Christchurch Airport’s sustainability journey
Malcolm Johns, Chief Executive of Christchurch Airport, explains how the airport is already ahead of its target to reach net zero by 2050, and how their work has expanded to assisting other airports, with the aim of decarbonising the entire industry.
The team at Christchurch Airport is proving that world class is a mindset more than a size or location on the planet.
At this international airport at the bottom of the world, our team has set itself the ambitious target of demonstrating the international highest standard of carbon reduction for airports.
Working to science-based targets and with the highest level of scrutiny by industry experts and independent carbon auditors, in November 2020 we became the first airport in the world to be awarded the highest standard of Airport Carbon Accreditation, ‘Transformation’ or ACA Level 4.
Our commitment to balance people, planet and prosperity is key to our mission, so our ACA L4 achievement belongs to the whole company. To reach it, we had to prove strong governance driven from the Board, targets based in science, reduction projects to reduce measurable emissions across the company, and a stakeholder partnership plan to influence reductions in our supply chain.
We did all those things. Christchurch Airport first measured its carbon footprint in 2007 and has since implemented projects to reduce our carbon footprint. In 2017, we gained Airport Carbon Accreditation Level 2. In 2020, we set science-based targets, implementing an Emissions Reduction Plan with tangible results to see us through to zero emissions by 2050.
This included a Stakeholder Partnership Plan including projects to influence emissions reductions outside our direct control – starting with installing gate ground power at all stands. Christchurch Airport is also New Zealand’s only airport to have already installed dedicated electric aircraft charging infrastructure. Working with our airline partners means we hasten their decarbonisation together.
Decarbonising aviation is critical to the future prosperity of the New Zealand economy, intertwined in the supply chains of almost every business and key to maintaining social connectedness. Compared to our trading partners and comparable developed nations, New Zealand has a unique dependency on aviation, with no ability to develop international low emission land transport routes. To maintain any trade advantage, New Zealand must prioritise the decoupling of aviation from fossil fuel.
Christchurch Airport was not only the first airport in Aotearoa/New Zealand to reach Airport Carbon Accreditation Level 4, but the first in the world – achieved without relying on offsets, but through demonstrating measurable emissions reduction initiatives.
Since being awarded ACA Level 4 in November 2020, we have been assisting the transformation of the industry, through running decarbonisation workshops with airports across the world – including Ports of New York and New Jersey, Europe, Asia, Pacific and Australia – as well as assisting smaller regional New Zealand airports.
Our ACA Level 4 Emissions Reduction Plan outlines the projects we have undertaken, and plan to undertake in the future, to get us to zero emissions by 2050. We have achieved an 85 per cent reduction in our Scope 1 emissions since our 2015 baseline, which puts us 14 years ahead of our science-based targets.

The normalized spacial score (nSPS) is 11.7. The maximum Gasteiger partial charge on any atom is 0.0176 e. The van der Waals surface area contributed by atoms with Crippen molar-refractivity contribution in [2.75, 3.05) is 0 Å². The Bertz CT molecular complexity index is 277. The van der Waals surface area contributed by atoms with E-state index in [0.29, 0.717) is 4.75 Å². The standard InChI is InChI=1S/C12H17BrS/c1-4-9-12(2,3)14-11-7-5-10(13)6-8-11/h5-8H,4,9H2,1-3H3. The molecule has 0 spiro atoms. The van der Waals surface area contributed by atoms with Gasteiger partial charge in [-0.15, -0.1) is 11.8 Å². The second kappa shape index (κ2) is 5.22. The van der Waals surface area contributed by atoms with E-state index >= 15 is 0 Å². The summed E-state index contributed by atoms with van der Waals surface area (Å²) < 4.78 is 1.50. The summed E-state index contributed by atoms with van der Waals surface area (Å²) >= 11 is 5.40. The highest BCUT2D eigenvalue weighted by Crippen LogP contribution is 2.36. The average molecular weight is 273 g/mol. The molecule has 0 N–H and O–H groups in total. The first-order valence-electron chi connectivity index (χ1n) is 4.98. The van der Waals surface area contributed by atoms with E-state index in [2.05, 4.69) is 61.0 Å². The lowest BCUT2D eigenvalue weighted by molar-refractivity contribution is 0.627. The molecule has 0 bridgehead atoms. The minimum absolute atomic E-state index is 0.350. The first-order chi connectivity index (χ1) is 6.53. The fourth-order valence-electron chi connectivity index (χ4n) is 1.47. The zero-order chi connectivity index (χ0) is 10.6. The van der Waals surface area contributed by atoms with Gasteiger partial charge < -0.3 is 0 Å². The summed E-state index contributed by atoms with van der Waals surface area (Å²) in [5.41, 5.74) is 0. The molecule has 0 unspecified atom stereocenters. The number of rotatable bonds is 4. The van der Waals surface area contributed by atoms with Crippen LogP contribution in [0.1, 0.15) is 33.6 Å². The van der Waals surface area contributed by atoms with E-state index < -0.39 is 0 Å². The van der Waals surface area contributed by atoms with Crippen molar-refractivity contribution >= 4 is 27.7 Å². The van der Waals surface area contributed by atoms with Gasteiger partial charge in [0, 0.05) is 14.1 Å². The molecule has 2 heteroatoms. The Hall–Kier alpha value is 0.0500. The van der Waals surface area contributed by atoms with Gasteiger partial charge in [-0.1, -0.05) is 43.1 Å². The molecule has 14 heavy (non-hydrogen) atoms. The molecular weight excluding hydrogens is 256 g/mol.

Our Scope 2 emissions are currently four per cent ahead of where science-based targets to keep global temperatures within 1.5 degrees would have us. This is key to our Renewable Energy project currently being planned for implementation next year – to see onsite zero emissions energy generation.
Our Stakeholder Partnership Plan looked at what we could do to reduce our Scope 3 emissions and included installing gate ground power. When an A320 is plugged in to ground-power for five hours per day, over 365 days of the year, the airline has an annual cost saving of $124,000, and an annual emission saving of 730 tonnes CO2-e.
This initiative began locally. We wanted to get Christchurch Airport emissions reduction in order and undertake the projects necessary to decarbonise. We sought ACA Level 4 accreditation to challenge ourselves, with independent expert scrutiny to ensure we were living up to best practice.
Our reach has now broadened to support the decarbonisation of all airports, by sharing our lessons learned and challenging ourselves with how to support a faster decarbonisation of the entire sector. This has global reach too, as we openly demonstrate to airports around the world how achievable and advantageous decarbonising now can be.
Christchurch Airport is transforming what decarbonisation expectations of airports should be, including what innovations are required to ensure airports (as support infrastructure) are ready for a future of aviation decoupled from fossil fuel. We need to transform the entire industry. This is how that transformation begins – and we are up for it.
Malcolm Johns has been the Chief Executive of Christchurch Airport since January 2014 and has held a number of senior governance roles within New Zealand’s transport and tourism sectors.
Alongside setting several passenger growth records in recent years, the airport company has embedded sustainability within its strategic framework and values. Its Green Transition Plan (GTP) defines how the business will reach its sustainability objectives. It is benchmarking itself internally against the best 27 airports from around the world and performing well above the average in the areas of water, energy and waste.